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Does deadline juice give you wings?

Sorry that’s a Red Bull joke.

In this post, I’m talking about the power of deadlines to help you focus, work fast, and get things done. This is a strategy many people use, but also kind of feel guilty about. If you are neuro-divergent, this strategy may be one of the most effective for you, if and when it works.

“Deadline juice” is a term I just made up when talking to a student the other day, but it’s pretty apt. It describes the eustress response to an upcoming deadline—a healthy (yes short term appropriate stress responses are healthy!) jolt of adrenaline when your energy is up, your focus is up, your speed is up. It’s great and productive. Then you hand your work in, and celebrate. Afterwards, you need to have a solid break: maybe a nap, definitely some food, maybe go to the gym and burn off the rest of that buzz, or crash on the sofa and zone out for a bit with some cozy telly.

Without deadlines, everything just sits around until we magically feel motivated to work on things. That does happen, but only for stuff we care about. I would never do my taxes if there wasn’t a deadline, for example. Deadlines also help me to see what is coming up, what I need to prioritise, when other people need things by… it makes me feel like I want to get the work done and ticked off.

In other words, deadlines are motivating, energising and socially valuable.

Like caffeine, people’s tolerance for ‘deadline juice’ will vary. Some people find even a whiff of deadline juice will get them feeling jittery, so getting to work long before the due date makes them feel better. If that’s you, it’s awesome you know yourself!

Other people can comfortably drink 3-4 cups of coffee in a day with no ill effects. In a comparative way, they may also feel most energised and focussed when they are submitting work right at the deadline. As long as it’s in on time, it’s awesome you know yourself!

Where relying on ‘deadline juice’ all goes wrong is when:

  • you misjudge how big a task is, and starting right before the deadline means you way overshoot it and are super late
  • you get tired or run down, and the deadline juice no longer works, or doesn’t work well enough to overcome your exhaustion
  • you spend too much energy listening to people who like to get started early, then feel bad about not starting, waste lots of time on shame and regret, and are unproductively exhausted by the time the deadline hits.

So if you love that deadline juice, how can you avoid these issues?

Track your productivity. I know that before I can hand 10,000 words to a supervisor or co-author, I need 8 weeks of research, 3 intensive days of writing, 10 days’ break, and 3 days to edit. This means my true deadline to start writing is 2 weeks before the agreed date. This is not a fake deadline to get me to start work early, it’s 100% the best I can possibly do. I know from experience I cannot write faster. This therefore gives me the same jolt as realising that if I don’t run, I will miss my tram.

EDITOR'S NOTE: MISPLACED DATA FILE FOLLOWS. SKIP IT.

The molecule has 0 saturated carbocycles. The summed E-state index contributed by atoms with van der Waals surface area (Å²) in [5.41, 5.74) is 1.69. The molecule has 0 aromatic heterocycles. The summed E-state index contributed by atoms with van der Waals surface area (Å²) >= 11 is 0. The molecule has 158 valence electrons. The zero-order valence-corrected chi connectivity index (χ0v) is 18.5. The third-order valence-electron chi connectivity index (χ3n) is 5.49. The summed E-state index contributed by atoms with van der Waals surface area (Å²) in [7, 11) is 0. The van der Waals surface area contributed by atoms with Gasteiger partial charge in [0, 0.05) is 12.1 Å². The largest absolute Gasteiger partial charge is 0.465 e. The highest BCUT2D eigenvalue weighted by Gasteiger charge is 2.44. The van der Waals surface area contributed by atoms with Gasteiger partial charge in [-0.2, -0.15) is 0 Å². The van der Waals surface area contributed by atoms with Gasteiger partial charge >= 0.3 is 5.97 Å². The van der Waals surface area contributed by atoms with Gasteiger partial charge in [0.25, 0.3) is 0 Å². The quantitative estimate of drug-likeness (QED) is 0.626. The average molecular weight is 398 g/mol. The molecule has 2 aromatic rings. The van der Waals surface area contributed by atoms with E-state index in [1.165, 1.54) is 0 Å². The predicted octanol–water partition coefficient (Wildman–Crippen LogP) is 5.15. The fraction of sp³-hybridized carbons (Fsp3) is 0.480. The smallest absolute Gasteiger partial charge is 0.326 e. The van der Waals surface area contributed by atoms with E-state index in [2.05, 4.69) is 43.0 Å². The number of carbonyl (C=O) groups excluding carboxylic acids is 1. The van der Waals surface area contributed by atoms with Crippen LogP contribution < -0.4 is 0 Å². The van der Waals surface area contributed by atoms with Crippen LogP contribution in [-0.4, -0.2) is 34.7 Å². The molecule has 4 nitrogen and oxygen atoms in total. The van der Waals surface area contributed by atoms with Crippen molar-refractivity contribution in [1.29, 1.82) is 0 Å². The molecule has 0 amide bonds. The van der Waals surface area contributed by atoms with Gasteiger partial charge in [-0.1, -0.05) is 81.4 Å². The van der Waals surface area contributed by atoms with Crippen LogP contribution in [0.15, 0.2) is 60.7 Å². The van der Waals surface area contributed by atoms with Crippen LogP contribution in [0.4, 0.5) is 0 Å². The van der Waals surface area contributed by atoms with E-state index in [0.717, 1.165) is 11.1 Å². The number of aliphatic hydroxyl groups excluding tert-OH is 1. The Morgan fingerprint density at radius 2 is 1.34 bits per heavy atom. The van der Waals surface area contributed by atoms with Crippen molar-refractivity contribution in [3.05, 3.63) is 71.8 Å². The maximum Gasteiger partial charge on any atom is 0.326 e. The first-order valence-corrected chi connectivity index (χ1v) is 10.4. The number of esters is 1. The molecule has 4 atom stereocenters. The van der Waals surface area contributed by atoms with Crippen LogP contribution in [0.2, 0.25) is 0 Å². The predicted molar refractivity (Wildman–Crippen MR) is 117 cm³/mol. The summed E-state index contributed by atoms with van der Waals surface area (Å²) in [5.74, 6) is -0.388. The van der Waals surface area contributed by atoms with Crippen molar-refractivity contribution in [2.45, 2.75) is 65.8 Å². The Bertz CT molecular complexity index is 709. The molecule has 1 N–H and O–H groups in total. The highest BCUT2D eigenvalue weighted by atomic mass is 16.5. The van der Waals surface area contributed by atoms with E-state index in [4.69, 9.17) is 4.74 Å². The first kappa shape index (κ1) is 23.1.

If I am going to plan to need to run for the tram, I better be fit and wearing sensible shoes too. When I’ve twisted my ankle, have a stomach ache, or am wearing heels, I know I need to adjust my timings. I am still absolutely fine to walk to the tram, but I do need to give myself a bit of extra time. And if I’m more injured or more sick, I really shouldn’t be leaving the house. Deadline juice is just motivation and speed, it’s not magic or medicine.

The point at which you notice the deadline juice isn’t doing it for you anymore, you should look around and see what else is going on. You may need to address your stress, mental health, burnout, workload, caring responsibilities, or physical wellbeing, and prioritise that for a time.

Finally, don’t bring this exhaustion and distress onto yourself. I started talking about “deadline juice” to undergrads who were feeling bad about starting a 1,000 word essay the day before it was due (though they got it in on time with outstanding results). Or they were sabotaging their natural response to deadline juice by basing their time-management strategies on other people’s incompatible preferences, to the point of making themselves sick and distressed.

Fake deadlines, starting early, or spreading the task out only works for people who prefer to avoid deadline juice, or only enjoy it in small quantities. You don’t get extra points for completing work early. No-one who is marking can even see you working, so you don’t even get presenteeism points the way you do in the office. There is no moral benefit to starting or finishing early. Be a ‘spreader’ if that works for you, but it’s okay if you are a last-minute ‘stacker’ instead. (Yes ‘deadline juice’ is another value-free term for something that should just be seen as a random preference but that is instead wielded as a moral judgment.)

Most of all, for those who enjoy imbibing, deadline juice is fun, and adds the sparkle back to time and task management and self-reflection. Know who you are, enjoy your juice, and now let’s get that thesis finished.

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